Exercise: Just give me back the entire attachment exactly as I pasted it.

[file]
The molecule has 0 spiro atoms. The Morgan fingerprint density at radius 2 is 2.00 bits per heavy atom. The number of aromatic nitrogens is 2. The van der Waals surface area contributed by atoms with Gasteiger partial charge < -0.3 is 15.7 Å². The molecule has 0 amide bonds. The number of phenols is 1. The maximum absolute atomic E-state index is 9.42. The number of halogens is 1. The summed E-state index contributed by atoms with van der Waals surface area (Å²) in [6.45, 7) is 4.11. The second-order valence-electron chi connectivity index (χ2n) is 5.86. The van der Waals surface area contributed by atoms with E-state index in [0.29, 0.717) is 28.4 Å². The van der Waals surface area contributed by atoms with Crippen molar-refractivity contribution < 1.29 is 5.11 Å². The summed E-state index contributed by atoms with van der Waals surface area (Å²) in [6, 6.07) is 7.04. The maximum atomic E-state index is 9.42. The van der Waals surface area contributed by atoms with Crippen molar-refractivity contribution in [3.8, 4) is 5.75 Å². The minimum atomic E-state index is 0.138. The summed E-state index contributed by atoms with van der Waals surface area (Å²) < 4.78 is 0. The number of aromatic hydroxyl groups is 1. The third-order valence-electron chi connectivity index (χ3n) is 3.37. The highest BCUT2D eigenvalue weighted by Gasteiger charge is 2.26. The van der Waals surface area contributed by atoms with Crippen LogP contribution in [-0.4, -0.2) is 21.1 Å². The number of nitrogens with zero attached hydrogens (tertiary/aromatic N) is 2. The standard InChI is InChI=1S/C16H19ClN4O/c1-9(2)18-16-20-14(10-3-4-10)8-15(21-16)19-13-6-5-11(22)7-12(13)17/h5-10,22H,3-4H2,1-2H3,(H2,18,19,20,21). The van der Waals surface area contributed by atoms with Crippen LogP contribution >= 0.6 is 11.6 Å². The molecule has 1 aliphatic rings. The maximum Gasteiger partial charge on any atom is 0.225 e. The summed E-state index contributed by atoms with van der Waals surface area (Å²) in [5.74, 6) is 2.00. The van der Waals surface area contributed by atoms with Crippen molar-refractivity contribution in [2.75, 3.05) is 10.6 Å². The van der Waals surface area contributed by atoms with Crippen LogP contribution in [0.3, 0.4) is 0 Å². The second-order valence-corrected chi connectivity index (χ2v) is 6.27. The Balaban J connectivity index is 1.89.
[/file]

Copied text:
The molecule has 0 spiro atoms. The Morgan fingerprint density at radius 2 is 2.00 bits per heavy atom. The number of aromatic nitrogens is 2. The van der Waals surface area contributed by atoms with Gasteiger partial charge < -0.3 is 15.7 Å². The molecule has 0 amide bonds. The number of phenols is 1. The maximum absolute atomic E-state index is 9.42. The number of halogens is 1. The summed E-state index contributed by atoms with van der Waals surface area (Å²) in [6.45, 7) is 4.11. The second-order valence-electron chi connectivity index (χ2n) is 5.86. The van der Waals surface area contributed by atoms with E-state index in [0.29, 0.717) is 28.4 Å². The van der Waals surface area contributed by atoms with Crippen molar-refractivity contribution < 1.29 is 5.11 Å². The summed E-state index contributed by atoms with van der Waals surface area (Å²) in [6, 6.07) is 7.04. The maximum atomic E-state index is 9.42. The van der Waals surface area contributed by atoms with Crippen molar-refractivity contribution in [3.8, 4) is 5.75 Å². The minimum atomic E-state index is 0.138. The summed E-state index contributed by atoms with van der Waals surface area (Å²) < 4.78 is 0. The number of aromatic hydroxyl groups is 1. The third-order valence-electron chi connectivity index (χ3n) is 3.37. The highest BCUT2D eigenvalue weighted by Gasteiger charge is 2.26. The van der Waals surface area contributed by atoms with Crippen LogP contribution in [-0.4, -0.2) is 21.1 Å². The number of nitrogens with zero attached hydrogens (tertiary/aromatic N) is 2. The standard InChI is InChI=1S/C16H19ClN4O/c1-9(2)18-16-20-14(10-3-4-10)8-15(21-16)19-13-6-5-11(22)7-12(13)17/h5-10,22H,3-4H2,1-2H3,(H2,18,19,20,21). The van der Waals surface area contributed by atoms with Crippen LogP contribution >= 0.6 is 11.6 Å². The molecule has 1 aliphatic rings. The maximum Gasteiger partial charge on any atom is 0.225 e. The summed E-state index contributed by atoms with van der Waals surface area (Å²) in [5.74, 6) is 2.00. The van der Waals surface area contributed by atoms with Crippen molar-refractivity contribution in [2.75, 3.05) is 10.6 Å². The van der Waals surface area contributed by atoms with Crippen LogP contribution in [0.3, 0.4) is 0 Å². The second-order valence-corrected chi connectivity index (χ2v) is 6.27. The Balaban J connectivity index is 1.89.